Courtesy of the Cambridge Forum debating society, James Heartfield met John Bird, founder of the Big Issue
'I am the untermenschen'
Gregarious, handsome in a craggy way and as keen as the rest of us to sup some Cambridge-supplied wine, Bird regales us with endless descriptions of himself: 'London Irish--the blacks of our day'; 'Professional Londoner'; 'I am the untermenschen--a true representative of my class'; boasting of having been thrown out of the Workers Revolutionary Party 11 years ago for 'attacking the class, they called it', meaning that he threw some youths out of a WRP disco.
John Bird MBE--'I only took it because my mother thought I should be an OBE'--is the epitome of self-help and caring capitalism, and the great and the good love him for it. The Big Issue was started with help from the Body Shop, on the model of an American equivalent. Bird, no longer the editor, but still the owner, sells copies to homeless people at 35 pence, and they sell it for 80. 'No' he jokes 'you shouldn't give them a pound. I have got to keep them working hard'.
The magazine is an 'imitation of a capitalist enterprise'. Turnover is £12m, though profits are small as most money is ploughed back into the community, instead of 'being consumed by the capitalist'. Putting the money back into the community means putting it into the Big Issue trust, chairman J Bird. 'I wrote the articles of governance myself', he says proudly. The trust aims to house people and train them to get jobs. Bird is proud of his entrepreneurial skills. When he bought the Big Issue's premises for £1.2m people thought he would bankrupt the paper. Now the offices are worth £3.7m 'but I'm not selling until it reaches £4.7m'.
Bird has made headlines more than once. He raged at the Sun for printing a story about Big Issue vendors making £1000 a week on the back of one man's idle boasting--'If you sold it from 6am to 6pm at the rate of one paper every 39 seconds!'. And he caught out Tony Blair with an interview that exposed Blair's neurotic hatred of beggars. 'After we ran that one Blair and Alastair Campbell [Labour's press secretary] turned on me, so I said "do you want a copy of the tape?" He hadn't done his homework.'
In fact, Bird is not that different from another guest at the Cambridge forum's pre-debate dinner, Peter Barclay, chair of the Rowntree Trust. Like Rowntree, the Big Issue is a model of capitalist philanthropy. Bird takes on Barclay saying that you have to involve people, it is no good giving out favours from above. But Barclay is already there, citing the Edwardian housing developments in Somers Town as the model of urban regeneration that works with the recipients--'my Aunt did it'. Barclay neglects to mention that the unfortunate slum-dwellers had all their clothes and furniture burnt and their bodies de-loused, in a public ceremony no less, before being moved into their new flats.
Bird soon charms the elderly, urbane toff with his salt-of-the-earth patter and they discover a common bond in dreaming up housing schemes and regeneration plans. The two of them pore over the history of Cadbury's, Port Sunlight and other philanthropic enterprises, eager to work out the lessons of how to organise charity without fostering dependency. Snippets of working class history, Gerrard Winstanley's Diggers and real recollections about fighting slum landlord Peter Rachman in the sixties all merge together in Bird's fevered chat. It is easy to forget whether we are listening to a real memory or some nugget of nineteenth century struggle.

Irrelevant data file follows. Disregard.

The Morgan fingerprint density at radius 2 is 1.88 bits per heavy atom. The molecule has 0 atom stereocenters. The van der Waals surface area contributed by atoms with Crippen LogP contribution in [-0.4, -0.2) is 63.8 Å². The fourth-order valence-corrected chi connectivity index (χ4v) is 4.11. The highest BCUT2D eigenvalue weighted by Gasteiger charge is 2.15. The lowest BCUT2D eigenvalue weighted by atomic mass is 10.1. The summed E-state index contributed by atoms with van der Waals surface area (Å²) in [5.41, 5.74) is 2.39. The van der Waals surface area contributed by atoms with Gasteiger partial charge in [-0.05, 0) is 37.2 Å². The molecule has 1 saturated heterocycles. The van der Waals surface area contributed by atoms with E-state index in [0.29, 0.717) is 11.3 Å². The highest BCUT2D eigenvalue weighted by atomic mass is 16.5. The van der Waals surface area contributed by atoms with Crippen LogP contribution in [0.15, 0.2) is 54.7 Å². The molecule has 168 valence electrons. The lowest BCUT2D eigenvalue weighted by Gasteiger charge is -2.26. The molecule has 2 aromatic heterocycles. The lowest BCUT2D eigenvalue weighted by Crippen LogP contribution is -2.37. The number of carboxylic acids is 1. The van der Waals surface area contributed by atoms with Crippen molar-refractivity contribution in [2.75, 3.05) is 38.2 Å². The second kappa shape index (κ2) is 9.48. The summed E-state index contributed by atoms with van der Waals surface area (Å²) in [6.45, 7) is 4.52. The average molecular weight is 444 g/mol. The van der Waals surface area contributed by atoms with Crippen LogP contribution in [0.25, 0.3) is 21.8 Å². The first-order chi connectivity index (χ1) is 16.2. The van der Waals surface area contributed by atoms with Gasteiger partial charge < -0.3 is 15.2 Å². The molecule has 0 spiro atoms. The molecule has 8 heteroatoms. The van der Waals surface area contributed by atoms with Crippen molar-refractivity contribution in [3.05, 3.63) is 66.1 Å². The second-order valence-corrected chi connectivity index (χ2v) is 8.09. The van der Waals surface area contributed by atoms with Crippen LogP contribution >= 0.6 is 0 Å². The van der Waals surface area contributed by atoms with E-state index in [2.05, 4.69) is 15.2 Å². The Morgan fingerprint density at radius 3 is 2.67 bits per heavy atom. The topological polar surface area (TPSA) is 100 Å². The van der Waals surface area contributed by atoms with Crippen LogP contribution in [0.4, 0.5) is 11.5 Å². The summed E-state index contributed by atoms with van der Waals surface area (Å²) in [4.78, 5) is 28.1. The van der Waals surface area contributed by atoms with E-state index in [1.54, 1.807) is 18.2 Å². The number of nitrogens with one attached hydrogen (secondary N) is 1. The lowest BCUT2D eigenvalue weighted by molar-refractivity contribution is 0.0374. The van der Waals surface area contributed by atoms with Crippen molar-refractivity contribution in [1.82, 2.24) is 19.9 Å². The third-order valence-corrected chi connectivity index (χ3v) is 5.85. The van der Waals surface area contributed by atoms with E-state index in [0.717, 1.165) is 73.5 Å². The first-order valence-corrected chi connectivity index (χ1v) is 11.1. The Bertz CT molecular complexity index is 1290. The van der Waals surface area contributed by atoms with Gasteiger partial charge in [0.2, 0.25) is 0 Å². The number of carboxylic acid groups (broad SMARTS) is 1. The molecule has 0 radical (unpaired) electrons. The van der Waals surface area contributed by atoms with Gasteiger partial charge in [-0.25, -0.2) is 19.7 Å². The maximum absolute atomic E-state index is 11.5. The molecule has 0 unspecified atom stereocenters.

To me, Bird is scathing about his experiences on the left--especially being in the same revolutionary party as Vanessa Redgrave. 'Fifteen years I was in the movement' and then she got on the central committee in the space of a few minutes, he complains. They were all middle class, not like him.
Class is the big issue for Bird, the issue that never gets raised. It irritates him that he gets flattered by the powers-that-be for his charitable work, but at the same time the poor are only ever seen as an object of sympathy. He sees himself as organising an army of the 'untermenschen'--the underclass. 'I am the only one talking about the underclass from their point of view--all the rest are racists', he tells me. He wants to take the word underclass back from people like Charles Murray, author of The Bell Curve, and turn it from a badge of shame into a source of pride.
There are 8000 Big Issue vendors registered, 2000 in London, though due to their precarious lifestyles they are not all working at the same time. Bird promises he could put together a regiment of ex-servicemen, abandoned to the street after their sterling work at Goose Green ('Not that I believe in all that post-traumatic stress bollocks'). But it is hard to believe that Bird really is organising the vanguard of the underclass anywhere other than in his own imagination.
Every class has its underclass, its déclassé, he says. The working class and the middle class. It is an idea that blurs the difference between Bird's itinerant vendors and the middle class tree-people that identify with his project: they are all the untermenschen to him. I guess what he means is that his vendors and his own rude charm give the project its street cred, but the real target audience is all the greeny slackers who buy the thing. In return he gives their lacklustre DIY politics a dash of proletarian colour.
Can you organise the underclass?
Reproduced from LM issue 98, March 1997